You might be contemplating whether or not to permit your tenants to use a grill if you own Jenks single-family rental homes. You may not want to allow grills on your property for a variety of reasons, including the fact that they pose a significant risk of fire damage and injury and leave greasy messes. However, these risks need to be weighed against how much your tenant will enjoy living in your rental property. There could be a lot of frustration if you forbid grills and your tenant dismisses your requests and brings a grill onto the property anyway. Before deciding whether to allow your tenants to have a grill, it is essential to weigh the pros and cons.
In American culture, barbecue grills and smokers are extremely common. In the U.S., seven out of every ten adults own one. However, according to the National Fire Protection Association, grills start 10,600 home fires on average each year. In addition, injuries caused by grills send nearly 20,000 people to the hospital’s emergency room annually. The most common type of grill on the market, gas or propane grills are to blame for the majority of these fires and injuries. Obviously, the risk of injury or fire is sufficient justification for prohibiting grills on your property.
Grills may leave a mess behind, which is another drawback to allowing them. Ashes are produced by charcoal grills, and all grills tend to leave greasy messes on a deck or patio. Your tenant may harm the property if they do not know how to remove ashes properly or clean their grill with the proper cleaners. It is difficult to remove grease from many surfaces, and ashes left outside in the elements can be blown around and coat the exterior surfaces of the house. Each mess is difficult to clean up. In addition, the heat from a grill can cause other types of damage, such as melting vinyl siding or scorching wooden decks or railings. The best course of action may seem to be to inform your tenant that they are not permitted to have a grill on the property because it can be difficult to predict whether they will use it responsibly and clean up after themselves.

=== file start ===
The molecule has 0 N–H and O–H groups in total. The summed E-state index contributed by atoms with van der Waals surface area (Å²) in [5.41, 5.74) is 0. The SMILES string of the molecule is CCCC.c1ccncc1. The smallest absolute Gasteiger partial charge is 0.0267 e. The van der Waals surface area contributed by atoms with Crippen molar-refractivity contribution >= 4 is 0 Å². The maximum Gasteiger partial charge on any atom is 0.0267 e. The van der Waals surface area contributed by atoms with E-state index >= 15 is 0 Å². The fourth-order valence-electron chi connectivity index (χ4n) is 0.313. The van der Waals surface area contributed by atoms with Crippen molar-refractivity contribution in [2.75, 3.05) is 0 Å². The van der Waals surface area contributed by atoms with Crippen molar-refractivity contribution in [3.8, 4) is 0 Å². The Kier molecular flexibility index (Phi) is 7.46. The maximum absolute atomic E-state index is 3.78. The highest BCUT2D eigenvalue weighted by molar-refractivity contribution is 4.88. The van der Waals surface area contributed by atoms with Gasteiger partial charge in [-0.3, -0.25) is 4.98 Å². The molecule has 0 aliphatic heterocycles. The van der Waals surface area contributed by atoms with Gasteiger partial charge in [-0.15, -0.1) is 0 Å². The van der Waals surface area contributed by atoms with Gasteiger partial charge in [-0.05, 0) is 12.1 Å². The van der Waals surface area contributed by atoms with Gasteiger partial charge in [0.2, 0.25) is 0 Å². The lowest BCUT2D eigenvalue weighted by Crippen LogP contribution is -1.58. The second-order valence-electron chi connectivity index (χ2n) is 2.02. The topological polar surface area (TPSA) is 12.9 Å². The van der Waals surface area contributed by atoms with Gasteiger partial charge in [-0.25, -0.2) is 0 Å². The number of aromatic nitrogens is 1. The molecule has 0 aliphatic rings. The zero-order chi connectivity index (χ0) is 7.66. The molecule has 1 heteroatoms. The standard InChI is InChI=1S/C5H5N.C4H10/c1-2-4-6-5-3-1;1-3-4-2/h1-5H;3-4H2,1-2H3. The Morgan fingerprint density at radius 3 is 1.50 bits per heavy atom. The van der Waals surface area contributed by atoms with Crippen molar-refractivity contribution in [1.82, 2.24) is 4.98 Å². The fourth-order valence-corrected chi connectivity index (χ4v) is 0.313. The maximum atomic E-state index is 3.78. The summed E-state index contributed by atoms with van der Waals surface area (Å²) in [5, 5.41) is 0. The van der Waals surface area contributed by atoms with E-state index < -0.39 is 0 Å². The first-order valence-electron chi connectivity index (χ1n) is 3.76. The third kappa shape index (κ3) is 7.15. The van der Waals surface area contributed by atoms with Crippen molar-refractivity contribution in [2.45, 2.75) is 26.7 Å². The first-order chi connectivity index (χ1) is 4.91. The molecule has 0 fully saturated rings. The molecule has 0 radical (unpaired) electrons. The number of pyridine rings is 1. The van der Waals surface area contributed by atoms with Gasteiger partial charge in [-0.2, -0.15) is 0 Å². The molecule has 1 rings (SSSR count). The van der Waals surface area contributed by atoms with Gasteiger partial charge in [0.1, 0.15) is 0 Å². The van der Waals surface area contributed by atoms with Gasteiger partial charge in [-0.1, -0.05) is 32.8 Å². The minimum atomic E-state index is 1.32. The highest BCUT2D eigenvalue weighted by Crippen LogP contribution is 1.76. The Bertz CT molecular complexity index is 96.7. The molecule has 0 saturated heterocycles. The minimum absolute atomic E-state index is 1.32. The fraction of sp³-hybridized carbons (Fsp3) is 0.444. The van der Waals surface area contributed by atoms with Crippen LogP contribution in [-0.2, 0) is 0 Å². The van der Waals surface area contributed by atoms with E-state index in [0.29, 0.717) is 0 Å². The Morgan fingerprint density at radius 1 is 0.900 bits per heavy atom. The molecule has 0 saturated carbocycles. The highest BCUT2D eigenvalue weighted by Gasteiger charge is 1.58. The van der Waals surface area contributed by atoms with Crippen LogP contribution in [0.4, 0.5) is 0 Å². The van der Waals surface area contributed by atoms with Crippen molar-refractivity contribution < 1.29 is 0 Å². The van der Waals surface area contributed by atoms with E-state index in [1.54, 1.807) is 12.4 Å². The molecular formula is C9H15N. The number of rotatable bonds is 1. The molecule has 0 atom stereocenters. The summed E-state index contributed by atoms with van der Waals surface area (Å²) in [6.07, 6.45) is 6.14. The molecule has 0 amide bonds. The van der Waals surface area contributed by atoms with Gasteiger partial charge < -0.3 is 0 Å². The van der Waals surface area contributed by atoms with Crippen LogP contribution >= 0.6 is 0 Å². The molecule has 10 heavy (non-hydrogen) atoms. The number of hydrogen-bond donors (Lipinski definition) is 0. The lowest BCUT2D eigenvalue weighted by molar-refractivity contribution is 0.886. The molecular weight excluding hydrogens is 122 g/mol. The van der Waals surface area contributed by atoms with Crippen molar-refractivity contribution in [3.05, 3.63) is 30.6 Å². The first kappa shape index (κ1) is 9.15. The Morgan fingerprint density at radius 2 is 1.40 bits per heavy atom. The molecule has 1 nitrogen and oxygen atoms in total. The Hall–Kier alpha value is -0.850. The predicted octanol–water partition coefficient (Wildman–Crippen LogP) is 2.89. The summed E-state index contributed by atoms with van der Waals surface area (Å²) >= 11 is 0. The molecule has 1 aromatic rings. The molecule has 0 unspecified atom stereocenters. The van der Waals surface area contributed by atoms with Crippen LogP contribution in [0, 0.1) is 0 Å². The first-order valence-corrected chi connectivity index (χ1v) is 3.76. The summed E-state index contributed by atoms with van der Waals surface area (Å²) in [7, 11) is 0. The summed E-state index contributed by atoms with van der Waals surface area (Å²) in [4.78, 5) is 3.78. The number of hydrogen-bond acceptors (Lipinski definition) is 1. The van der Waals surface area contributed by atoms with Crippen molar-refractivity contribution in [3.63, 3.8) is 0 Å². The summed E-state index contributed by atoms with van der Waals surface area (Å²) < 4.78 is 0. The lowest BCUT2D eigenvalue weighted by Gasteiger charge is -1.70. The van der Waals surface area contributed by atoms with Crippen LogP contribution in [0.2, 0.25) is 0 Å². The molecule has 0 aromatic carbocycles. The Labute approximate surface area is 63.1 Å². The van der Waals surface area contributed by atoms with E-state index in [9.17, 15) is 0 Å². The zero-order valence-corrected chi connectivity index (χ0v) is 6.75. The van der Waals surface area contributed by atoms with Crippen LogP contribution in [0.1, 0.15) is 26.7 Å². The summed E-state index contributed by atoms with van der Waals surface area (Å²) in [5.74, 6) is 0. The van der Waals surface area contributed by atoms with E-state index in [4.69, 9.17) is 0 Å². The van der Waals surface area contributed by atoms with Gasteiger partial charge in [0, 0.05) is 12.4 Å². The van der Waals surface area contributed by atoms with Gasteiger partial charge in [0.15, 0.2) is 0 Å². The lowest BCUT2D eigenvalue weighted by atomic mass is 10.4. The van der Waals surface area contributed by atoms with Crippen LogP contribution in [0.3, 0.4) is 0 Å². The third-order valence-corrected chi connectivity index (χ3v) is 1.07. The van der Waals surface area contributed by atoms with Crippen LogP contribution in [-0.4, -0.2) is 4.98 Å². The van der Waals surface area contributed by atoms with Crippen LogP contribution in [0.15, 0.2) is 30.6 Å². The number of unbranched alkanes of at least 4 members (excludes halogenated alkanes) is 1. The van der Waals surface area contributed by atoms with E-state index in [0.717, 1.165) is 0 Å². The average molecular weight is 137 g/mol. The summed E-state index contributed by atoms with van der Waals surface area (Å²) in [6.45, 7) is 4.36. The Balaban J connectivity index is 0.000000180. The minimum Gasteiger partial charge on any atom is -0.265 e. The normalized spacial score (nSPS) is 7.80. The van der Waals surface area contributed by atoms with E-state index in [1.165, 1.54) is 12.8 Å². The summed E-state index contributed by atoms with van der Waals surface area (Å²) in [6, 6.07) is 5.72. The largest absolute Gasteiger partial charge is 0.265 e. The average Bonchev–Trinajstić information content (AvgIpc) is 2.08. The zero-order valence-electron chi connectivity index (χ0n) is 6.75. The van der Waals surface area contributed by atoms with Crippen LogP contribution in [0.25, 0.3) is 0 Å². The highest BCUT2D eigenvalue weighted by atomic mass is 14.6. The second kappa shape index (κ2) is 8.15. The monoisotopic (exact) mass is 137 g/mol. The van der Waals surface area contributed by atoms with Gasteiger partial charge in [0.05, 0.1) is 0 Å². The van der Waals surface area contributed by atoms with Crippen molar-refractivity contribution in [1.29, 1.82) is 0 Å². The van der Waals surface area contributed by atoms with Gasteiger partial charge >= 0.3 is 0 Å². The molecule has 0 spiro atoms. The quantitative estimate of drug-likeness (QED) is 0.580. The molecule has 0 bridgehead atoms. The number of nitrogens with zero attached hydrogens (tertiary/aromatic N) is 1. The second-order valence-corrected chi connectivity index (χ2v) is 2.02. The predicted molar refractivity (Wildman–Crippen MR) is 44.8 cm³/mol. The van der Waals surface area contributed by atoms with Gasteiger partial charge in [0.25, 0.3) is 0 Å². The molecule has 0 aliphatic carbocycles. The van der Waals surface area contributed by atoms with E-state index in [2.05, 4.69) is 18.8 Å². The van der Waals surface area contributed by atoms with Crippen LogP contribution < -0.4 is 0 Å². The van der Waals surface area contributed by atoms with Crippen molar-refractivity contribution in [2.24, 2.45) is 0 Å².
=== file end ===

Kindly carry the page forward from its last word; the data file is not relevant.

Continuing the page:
Enabling your tenants to have a grill has some benefits, though. Allowing grills will likely make your tenant happy and promote positive tenant relations, which is probably the most significant benefit. Given the widespread popularity of grills, allowing your tenant to have one may encourage them to stay in your rental property longer, because tenants want to feel at home in their rental.
When Jenks property managers permit their tenants to have a grill, it may also prevent lease violations. It’s upsetting, but even if you tell your tenant they can’t have a grill, there’s a good chance they’ll bring one onto the property and then try to conceal it. Rather, you might think about permitting a grill while putting some safety measures in place. Electric grills, for instance, are saferand less likely to cause structure fires than other grill types. This is due to the fact that electric grills have no open flames. Even though it might not be their first choice, allowing your tenant to use an electric grill could help you keep a positive relationship with them while avoiding the more serious risks that come with using a gas or charcoal grill. You might also consider giving them advice on how to maintain and clean their grill. In the end, you might discover that reaching a reasonable agreement on grills is better for you and your tenant in the long run, particularly if it means they’ll be more likely to abide by the terms of their lease.
The decision to permit tenants to have a grill ultimately comes down to your rental property, personal preferences, and circumstances. Regardless of your decision, it’s critical to build a strong bond with your tenant, include precise language in your lease, and respond to requests from your tenant in a timely and professional manner.
Originally published: March 12, 2021
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